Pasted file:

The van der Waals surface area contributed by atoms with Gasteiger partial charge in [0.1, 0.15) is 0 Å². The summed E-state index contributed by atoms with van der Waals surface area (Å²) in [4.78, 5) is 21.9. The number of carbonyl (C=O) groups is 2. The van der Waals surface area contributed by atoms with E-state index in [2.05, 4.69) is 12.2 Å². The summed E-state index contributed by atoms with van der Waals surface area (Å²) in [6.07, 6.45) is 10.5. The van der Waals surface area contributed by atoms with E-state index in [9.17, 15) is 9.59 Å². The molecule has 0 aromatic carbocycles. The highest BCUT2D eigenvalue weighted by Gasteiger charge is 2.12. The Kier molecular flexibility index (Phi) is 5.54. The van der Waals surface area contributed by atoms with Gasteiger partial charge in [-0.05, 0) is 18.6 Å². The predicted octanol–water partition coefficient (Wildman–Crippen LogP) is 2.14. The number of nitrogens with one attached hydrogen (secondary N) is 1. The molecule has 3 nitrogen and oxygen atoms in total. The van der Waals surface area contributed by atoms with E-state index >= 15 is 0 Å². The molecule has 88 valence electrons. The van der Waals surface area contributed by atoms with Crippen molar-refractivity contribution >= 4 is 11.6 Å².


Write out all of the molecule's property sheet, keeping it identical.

The van der Waals surface area contributed by atoms with Gasteiger partial charge in [0.1, 0.15) is 0 Å². The summed E-state index contributed by atoms with van der Waals surface area (Å²) in [4.78, 5) is 21.9. The number of carbonyl (C=O) groups is 2. The van der Waals surface area contributed by atoms with E-state index in [2.05, 4.69) is 12.2 Å². The summed E-state index contributed by atoms with van der Waals surface area (Å²) in [6.07, 6.45) is 10.5. The van der Waals surface area contributed by atoms with E-state index in [9.17, 15) is 9.59 Å². The molecule has 0 aromatic carbocycles. The highest BCUT2D eigenvalue weighted by Gasteiger charge is 2.12. The Kier molecular flexibility index (Phi) is 5.54. The van der Waals surface area contributed by atoms with Gasteiger partial charge in [-0.05, 0) is 18.6 Å². The predicted octanol–water partition coefficient (Wildman–Crippen LogP) is 2.14. The number of nitrogens with one attached hydrogen (secondary N) is 1. The molecule has 3 nitrogen and oxygen atoms in total. The van der Waals surface area contributed by atoms with E-state index >= 15 is 0 Å². The molecule has 88 valence electrons. The van der Waals surface area contributed by atoms with Crippen molar-refractivity contribution >= 4 is 11.6 Å².